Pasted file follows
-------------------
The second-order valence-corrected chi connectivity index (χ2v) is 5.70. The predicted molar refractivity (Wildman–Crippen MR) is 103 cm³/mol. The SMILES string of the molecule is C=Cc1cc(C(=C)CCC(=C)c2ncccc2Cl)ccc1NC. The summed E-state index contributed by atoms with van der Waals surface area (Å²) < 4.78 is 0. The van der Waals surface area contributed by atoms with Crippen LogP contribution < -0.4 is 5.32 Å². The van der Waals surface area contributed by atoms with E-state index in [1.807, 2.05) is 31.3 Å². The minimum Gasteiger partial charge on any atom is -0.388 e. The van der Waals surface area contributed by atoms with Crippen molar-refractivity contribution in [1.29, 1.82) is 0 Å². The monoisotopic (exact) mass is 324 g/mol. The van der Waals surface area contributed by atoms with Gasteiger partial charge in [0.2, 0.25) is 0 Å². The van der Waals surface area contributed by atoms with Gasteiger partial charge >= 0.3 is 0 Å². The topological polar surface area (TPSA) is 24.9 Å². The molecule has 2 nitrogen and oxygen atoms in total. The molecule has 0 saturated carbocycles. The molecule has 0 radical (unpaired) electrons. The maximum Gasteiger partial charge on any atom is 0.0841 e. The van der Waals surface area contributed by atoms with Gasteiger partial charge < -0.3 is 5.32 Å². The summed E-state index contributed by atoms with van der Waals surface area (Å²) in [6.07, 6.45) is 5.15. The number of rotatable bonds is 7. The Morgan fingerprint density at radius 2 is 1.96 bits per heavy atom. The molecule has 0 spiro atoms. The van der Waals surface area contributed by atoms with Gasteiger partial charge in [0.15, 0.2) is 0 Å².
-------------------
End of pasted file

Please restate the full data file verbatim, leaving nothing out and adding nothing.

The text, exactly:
The second-order valence-corrected chi connectivity index (χ2v) is 5.70. The predicted molar refractivity (Wildman–Crippen MR) is 103 cm³/mol. The SMILES string of the molecule is C=Cc1cc(C(=C)CCC(=C)c2ncccc2Cl)ccc1NC. The summed E-state index contributed by atoms with van der Waals surface area (Å²) < 4.78 is 0. The van der Waals surface area contributed by atoms with Crippen LogP contribution < -0.4 is 5.32 Å². The van der Waals surface area contributed by atoms with E-state index in [1.807, 2.05) is 31.3 Å². The minimum Gasteiger partial charge on any atom is -0.388 e. The van der Waals surface area contributed by atoms with Crippen molar-refractivity contribution in [1.29, 1.82) is 0 Å². The monoisotopic (exact) mass is 324 g/mol. The van der Waals surface area contributed by atoms with Gasteiger partial charge in [0.2, 0.25) is 0 Å². The van der Waals surface area contributed by atoms with Gasteiger partial charge >= 0.3 is 0 Å². The topological polar surface area (TPSA) is 24.9 Å². The molecule has 2 nitrogen and oxygen atoms in total. The molecule has 0 saturated carbocycles. The molecule has 0 radical (unpaired) electrons. The maximum Gasteiger partial charge on any atom is 0.0841 e. The van der Waals surface area contributed by atoms with Gasteiger partial charge < -0.3 is 5.32 Å². The summed E-state index contributed by atoms with van der Waals surface area (Å²) in [6.07, 6.45) is 5.15. The number of rotatable bonds is 7. The Morgan fingerprint density at radius 2 is 1.96 bits per heavy atom. The molecule has 0 spiro atoms. The van der Waals surface area contributed by atoms with Gasteiger partial charge in [0.15, 0.2) is 0 Å².